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Raising Orphans: A Joy that Begins With Loss

J. Samia Mair reflects on the trials and triumphs of adopting and raising orphans.

“Where’s my mother?” My 5-year-old asks pensively from her car seat in the back of our van.

 

“She’s right here, silly,” her twin sister responds.

 

“No, I mean my real mother, my birth mother.”

 

For many adoptive parents, my daughter’s statement would cut right to the heart. Some parents discourage any questions about the birth family, threatened by their child’s desire to learn more. I know of one mother who told her adoptive son that his birth mother was dead, even though that was not true.

 

But I welcome my daughter’s question, happy that she wants to understand her history and grateful that she is able to ask me about it. As we drive to the masjid, I use the opportunity to discuss once again how they ended up in the United States with us, half a world away from the country of their birth.

 

Being an orphan begins with loss and there is no escaping that fact. In a perfect world, all children would be raised by their families. But the world is far from perfect and many orphans desperately need homes and families to love them.

 

I have a photograph of the moment one of my daughters was handed to me. It is one of my most cherished possessions. As we and the other adoptive parents walk into the government building, we can hear babies crying. We listen carefully, wondering which of those voices will be coming home with us. My husband and I sit impatiently in the waiting room, having played this moment over and over again in our minds for years.

 

Suddenly someone calls out from the hall, “Twins first!”

 

My husband turns white and freezes. I wonder if he might faint. My heart beats quickly and I am unexpectedly nervous. Two government workers appear in the doorway, each holding an 11-month girl dressed in identical pink outfits. They look different from the “referral” photographs, which were taken when they were 4-months-old and which we had received only 6 weeks earlier. The girls are much bigger now and each has a complete head of hair.

 

They are crying loudly, their faces bright red and stained with tears. They have never seen a non-Chinese person before and when they see the group of unfamiliar faces staring back at them, they cry even louder. They are especially terrified of the two strangers who are moving towards them with their arms outstretched to hold them.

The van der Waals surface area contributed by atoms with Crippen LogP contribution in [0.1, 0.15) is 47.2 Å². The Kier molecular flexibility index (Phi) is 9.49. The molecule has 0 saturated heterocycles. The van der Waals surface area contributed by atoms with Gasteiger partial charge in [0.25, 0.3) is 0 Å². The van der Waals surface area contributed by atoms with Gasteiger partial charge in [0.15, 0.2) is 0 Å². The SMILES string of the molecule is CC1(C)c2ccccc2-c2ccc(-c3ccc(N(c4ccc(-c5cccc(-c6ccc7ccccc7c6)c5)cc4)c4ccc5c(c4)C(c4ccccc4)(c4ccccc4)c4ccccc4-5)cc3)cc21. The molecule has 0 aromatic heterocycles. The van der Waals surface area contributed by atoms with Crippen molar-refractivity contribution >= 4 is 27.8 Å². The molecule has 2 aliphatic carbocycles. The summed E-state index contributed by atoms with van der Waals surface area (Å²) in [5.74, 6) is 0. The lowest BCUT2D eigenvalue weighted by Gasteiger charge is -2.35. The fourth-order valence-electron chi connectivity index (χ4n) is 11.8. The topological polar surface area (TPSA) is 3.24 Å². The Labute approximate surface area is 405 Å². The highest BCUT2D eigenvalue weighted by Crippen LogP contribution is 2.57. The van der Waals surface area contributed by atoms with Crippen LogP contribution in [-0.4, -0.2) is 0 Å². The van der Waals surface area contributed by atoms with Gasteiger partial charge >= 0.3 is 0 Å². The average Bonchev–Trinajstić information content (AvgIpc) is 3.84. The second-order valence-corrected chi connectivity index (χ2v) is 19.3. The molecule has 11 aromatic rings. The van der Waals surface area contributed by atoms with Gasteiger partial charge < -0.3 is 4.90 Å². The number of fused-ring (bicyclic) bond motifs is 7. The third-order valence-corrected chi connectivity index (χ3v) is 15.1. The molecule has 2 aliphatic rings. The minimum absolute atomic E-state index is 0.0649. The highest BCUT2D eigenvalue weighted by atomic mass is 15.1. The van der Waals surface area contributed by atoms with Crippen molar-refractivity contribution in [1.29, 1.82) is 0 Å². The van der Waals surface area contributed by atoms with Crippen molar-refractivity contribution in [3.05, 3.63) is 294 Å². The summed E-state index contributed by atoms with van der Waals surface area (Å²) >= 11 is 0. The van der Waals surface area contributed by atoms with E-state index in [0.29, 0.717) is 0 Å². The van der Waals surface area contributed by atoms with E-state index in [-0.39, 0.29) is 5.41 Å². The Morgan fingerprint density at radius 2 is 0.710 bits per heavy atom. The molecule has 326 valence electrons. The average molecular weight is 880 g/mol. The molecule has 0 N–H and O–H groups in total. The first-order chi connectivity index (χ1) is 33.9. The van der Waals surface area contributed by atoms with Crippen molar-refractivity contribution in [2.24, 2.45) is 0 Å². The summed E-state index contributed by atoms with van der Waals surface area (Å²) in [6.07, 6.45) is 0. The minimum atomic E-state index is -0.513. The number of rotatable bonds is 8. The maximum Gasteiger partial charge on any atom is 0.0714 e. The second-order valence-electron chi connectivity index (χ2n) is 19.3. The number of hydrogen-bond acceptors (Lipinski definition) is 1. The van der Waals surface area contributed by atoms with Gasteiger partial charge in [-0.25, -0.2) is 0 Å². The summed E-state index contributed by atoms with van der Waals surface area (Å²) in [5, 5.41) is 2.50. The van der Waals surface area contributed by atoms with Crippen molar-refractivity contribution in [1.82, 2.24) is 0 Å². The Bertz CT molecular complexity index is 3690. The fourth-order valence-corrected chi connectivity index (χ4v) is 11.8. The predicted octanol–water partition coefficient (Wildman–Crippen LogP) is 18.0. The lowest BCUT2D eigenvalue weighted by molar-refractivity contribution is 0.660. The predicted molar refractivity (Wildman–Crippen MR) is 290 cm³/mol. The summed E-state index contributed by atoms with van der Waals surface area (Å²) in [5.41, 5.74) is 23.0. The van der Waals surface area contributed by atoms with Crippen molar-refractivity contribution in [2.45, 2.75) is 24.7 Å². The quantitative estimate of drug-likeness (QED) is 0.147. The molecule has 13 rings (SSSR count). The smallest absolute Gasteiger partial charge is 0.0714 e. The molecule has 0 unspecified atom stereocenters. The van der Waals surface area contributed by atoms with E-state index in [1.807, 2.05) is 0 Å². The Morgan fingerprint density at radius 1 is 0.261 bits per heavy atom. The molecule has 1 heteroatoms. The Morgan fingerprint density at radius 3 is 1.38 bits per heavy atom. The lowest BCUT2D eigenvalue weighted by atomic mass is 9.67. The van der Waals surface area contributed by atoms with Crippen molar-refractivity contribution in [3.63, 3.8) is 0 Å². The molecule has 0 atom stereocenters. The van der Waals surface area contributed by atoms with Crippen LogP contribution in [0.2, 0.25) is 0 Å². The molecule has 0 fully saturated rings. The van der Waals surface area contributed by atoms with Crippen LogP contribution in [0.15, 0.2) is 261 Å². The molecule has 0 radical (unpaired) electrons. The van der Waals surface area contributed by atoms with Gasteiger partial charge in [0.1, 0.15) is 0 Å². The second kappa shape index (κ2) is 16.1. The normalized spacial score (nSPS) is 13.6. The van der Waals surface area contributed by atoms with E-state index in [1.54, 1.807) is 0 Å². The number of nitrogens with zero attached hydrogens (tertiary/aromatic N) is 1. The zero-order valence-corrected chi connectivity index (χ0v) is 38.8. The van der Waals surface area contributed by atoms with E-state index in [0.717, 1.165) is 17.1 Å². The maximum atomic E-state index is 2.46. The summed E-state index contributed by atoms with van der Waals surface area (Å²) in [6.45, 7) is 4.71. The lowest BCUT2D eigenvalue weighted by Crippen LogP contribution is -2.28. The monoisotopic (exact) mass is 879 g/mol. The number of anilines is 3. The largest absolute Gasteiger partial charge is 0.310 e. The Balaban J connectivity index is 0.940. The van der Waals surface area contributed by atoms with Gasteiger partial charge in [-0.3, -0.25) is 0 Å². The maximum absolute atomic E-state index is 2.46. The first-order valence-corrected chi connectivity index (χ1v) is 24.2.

In the photograph, my arms are reaching for my daughter, my hands barely touching her petite, 16-pound body for the first time. Although she is tiny, her mouth is as wide open as she possibly can make it and she is howling. I, on the other hand, have a soft smile on my face and my expression shows absolute contentment. I had fallen in love 6-weeks earlier when I first saw her picture. She has yet to feel the same.

 

As the hours pass, our daughters become more and more comfortable with us. Within days, they cling to us, not wanting anyone else to hold them. By the time we leave China, it is as if they had been with us all along.

 

I remember landing in the United States. It was momentous. According to U.S. law, our girls were U.S. citizens the instant they stepped foot on U.S. soil. Our joy though was tempered with sorrow – the sorrow of knowing that our girls had left all that they had ever known and from now on would be pulled by two worlds. I also knew that on the other side of the world a mother wondered what had become of her two precious daughters.

 

The Adoption Process
Adoption is generally a long process and requires much sabr. At any point, it can fall through. It becomes even more complicated when dealing with a foreign country, which can change the adoption procedure and who qualifies to adopt, or even cancel the adoption with no warning or recourse.

 

In the United States, the easiest way to adopt for most families is to use an adoption agency and this is even more so for international adoption. The adoption agency ushers you along the process. The adoption specialists know the applicable laws, the documents
that must be submitted, and where to submit them. Because so much of the responsibility is left to the adoption agency, it is essential to find a reputable agency and speak with others who have used it. A good agency will address problems as they arise—as they inevitably do—and offer the emotional and educational support that is needed. A bad agency can cost you an adoption.